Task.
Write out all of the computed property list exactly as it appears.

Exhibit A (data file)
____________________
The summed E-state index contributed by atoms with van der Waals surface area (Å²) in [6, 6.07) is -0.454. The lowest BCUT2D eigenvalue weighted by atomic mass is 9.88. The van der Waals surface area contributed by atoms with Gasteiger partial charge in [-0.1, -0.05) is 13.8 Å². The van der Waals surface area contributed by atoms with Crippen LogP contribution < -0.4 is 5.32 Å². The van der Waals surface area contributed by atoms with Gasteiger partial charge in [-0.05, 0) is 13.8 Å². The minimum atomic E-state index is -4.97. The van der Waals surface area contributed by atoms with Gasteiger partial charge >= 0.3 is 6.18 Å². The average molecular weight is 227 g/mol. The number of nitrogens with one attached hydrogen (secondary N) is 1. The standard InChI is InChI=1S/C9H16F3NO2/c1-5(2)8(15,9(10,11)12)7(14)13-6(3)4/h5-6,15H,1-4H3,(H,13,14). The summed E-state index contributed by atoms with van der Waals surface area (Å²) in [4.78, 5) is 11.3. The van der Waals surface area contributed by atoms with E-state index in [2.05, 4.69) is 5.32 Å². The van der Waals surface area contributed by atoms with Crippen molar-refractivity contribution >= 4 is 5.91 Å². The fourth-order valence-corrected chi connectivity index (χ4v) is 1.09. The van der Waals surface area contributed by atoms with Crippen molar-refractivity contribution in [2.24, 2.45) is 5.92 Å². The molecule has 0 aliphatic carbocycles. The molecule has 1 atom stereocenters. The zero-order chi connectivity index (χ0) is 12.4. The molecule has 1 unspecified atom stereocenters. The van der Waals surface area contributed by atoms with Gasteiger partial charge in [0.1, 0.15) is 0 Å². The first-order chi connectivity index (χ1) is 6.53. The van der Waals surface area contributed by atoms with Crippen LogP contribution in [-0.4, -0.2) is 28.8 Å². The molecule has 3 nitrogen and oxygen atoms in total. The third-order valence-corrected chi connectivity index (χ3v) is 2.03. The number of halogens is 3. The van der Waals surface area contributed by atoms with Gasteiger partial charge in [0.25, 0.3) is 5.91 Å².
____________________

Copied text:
The summed E-state index contributed by atoms with van der Waals surface area (Å²) in [6, 6.07) is -0.454. The lowest BCUT2D eigenvalue weighted by atomic mass is 9.88. The van der Waals surface area contributed by atoms with Gasteiger partial charge in [-0.1, -0.05) is 13.8 Å². The van der Waals surface area contributed by atoms with Crippen LogP contribution < -0.4 is 5.32 Å². The van der Waals surface area contributed by atoms with Gasteiger partial charge in [-0.05, 0) is 13.8 Å². The minimum atomic E-state index is -4.97. The van der Waals surface area contributed by atoms with Gasteiger partial charge >= 0.3 is 6.18 Å². The average molecular weight is 227 g/mol. The number of nitrogens with one attached hydrogen (secondary N) is 1. The standard InChI is InChI=1S/C9H16F3NO2/c1-5(2)8(15,9(10,11)12)7(14)13-6(3)4/h5-6,15H,1-4H3,(H,13,14). The summed E-state index contributed by atoms with van der Waals surface area (Å²) in [4.78, 5) is 11.3. The van der Waals surface area contributed by atoms with E-state index in [2.05, 4.69) is 5.32 Å². The van der Waals surface area contributed by atoms with Crippen molar-refractivity contribution >= 4 is 5.91 Å². The fourth-order valence-corrected chi connectivity index (χ4v) is 1.09. The van der Waals surface area contributed by atoms with Crippen molar-refractivity contribution in [2.24, 2.45) is 5.92 Å². The molecule has 0 aliphatic carbocycles. The molecule has 1 atom stereocenters. The zero-order chi connectivity index (χ0) is 12.4. The molecule has 1 unspecified atom stereocenters. The van der Waals surface area contributed by atoms with Gasteiger partial charge in [0.1, 0.15) is 0 Å². The first-order chi connectivity index (χ1) is 6.53. The van der Waals surface area contributed by atoms with Crippen LogP contribution in [-0.4, -0.2) is 28.8 Å². The molecule has 3 nitrogen and oxygen atoms in total. The third-order valence-corrected chi connectivity index (χ3v) is 2.03. The number of halogens is 3. The van der Waals surface area contributed by atoms with Gasteiger partial charge in [0.25, 0.3) is 5.91 Å².